9 Questions about Green Building Litigation

I published this Q&A with Chris Cheatham on daily5REMODEL this morning. Click here for the original article, along with comments. -- Leah Thayer



Chris Cheatham is a construction attorney in Washington D.C. and a principal at the Law Office of Christopher W. Cheatham LLP.

Chris is a LEED Accredited Professional and has advised numerous companies regarding green building and renewable energy risks and contracts. He is also a frequent speaker for private companies, public agencies, associations and groups on the topic of green building risk management, as well as the publisher of Green Building Law Update and Blueprint Claims Blog.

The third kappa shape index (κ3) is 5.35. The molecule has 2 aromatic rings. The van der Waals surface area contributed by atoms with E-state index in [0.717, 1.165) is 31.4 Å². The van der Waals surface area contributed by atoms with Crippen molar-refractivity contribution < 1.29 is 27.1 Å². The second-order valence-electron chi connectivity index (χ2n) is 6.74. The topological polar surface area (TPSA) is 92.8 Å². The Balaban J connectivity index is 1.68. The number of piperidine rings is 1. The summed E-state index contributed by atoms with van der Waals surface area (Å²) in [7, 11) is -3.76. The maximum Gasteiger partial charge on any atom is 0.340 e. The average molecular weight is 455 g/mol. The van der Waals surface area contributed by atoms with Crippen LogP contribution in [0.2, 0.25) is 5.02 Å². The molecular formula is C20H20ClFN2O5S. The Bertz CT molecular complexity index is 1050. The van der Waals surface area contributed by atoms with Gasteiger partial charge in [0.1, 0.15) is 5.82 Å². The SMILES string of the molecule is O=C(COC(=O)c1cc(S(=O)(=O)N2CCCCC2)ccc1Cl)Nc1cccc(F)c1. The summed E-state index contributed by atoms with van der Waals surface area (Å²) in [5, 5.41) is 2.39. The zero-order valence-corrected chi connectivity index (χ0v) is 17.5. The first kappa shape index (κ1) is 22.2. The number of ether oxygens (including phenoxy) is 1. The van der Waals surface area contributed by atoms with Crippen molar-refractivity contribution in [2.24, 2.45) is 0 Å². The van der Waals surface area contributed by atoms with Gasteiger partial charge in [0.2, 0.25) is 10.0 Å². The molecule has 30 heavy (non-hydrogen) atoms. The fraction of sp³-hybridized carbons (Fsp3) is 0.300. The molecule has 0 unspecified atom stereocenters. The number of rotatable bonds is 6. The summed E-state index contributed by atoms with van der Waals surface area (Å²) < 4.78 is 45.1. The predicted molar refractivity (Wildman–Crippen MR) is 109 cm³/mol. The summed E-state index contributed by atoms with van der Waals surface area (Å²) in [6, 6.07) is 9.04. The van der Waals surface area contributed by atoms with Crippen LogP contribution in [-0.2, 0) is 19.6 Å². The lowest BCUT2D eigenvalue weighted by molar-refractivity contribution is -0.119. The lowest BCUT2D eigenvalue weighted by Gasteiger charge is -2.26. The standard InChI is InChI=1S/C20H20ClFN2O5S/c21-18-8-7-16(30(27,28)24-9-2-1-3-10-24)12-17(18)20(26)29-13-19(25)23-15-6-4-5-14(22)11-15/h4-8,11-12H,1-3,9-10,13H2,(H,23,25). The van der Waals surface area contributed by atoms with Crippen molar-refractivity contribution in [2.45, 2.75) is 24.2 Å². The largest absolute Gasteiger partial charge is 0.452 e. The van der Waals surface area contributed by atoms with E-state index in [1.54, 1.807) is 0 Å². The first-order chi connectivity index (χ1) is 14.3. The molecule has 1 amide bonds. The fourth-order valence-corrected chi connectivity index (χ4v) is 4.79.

d5R: When did you coin the term LEEDigation?

Chris Cheatham: I will always remember the moment. It was spring 2009, and I was tying my tie in preparation for my grandfather's funeral. My mind was wandering, probably because I didn't want to think about the task at hand. Suddenly, the word just popped in my head and I knew I had something. I bet that's not the answer you were expecting!

Here's my first blog post about the concept. It was amazing to see the word appear in ENR a few years later. 

d5R: At the time, did you anticipate an increase in litigation involving USGBC's LEED program specifically, or regarding green building certifications generally?

CC: I always anticipated an increase in litigation involving the LEED program because it had such a large market share.  But there is no reason the use of other certification systems could not result in the same type of liabilities and lawsuits. 

d5R: Has that happened? If so, mainly in commercial development, or in residential as well?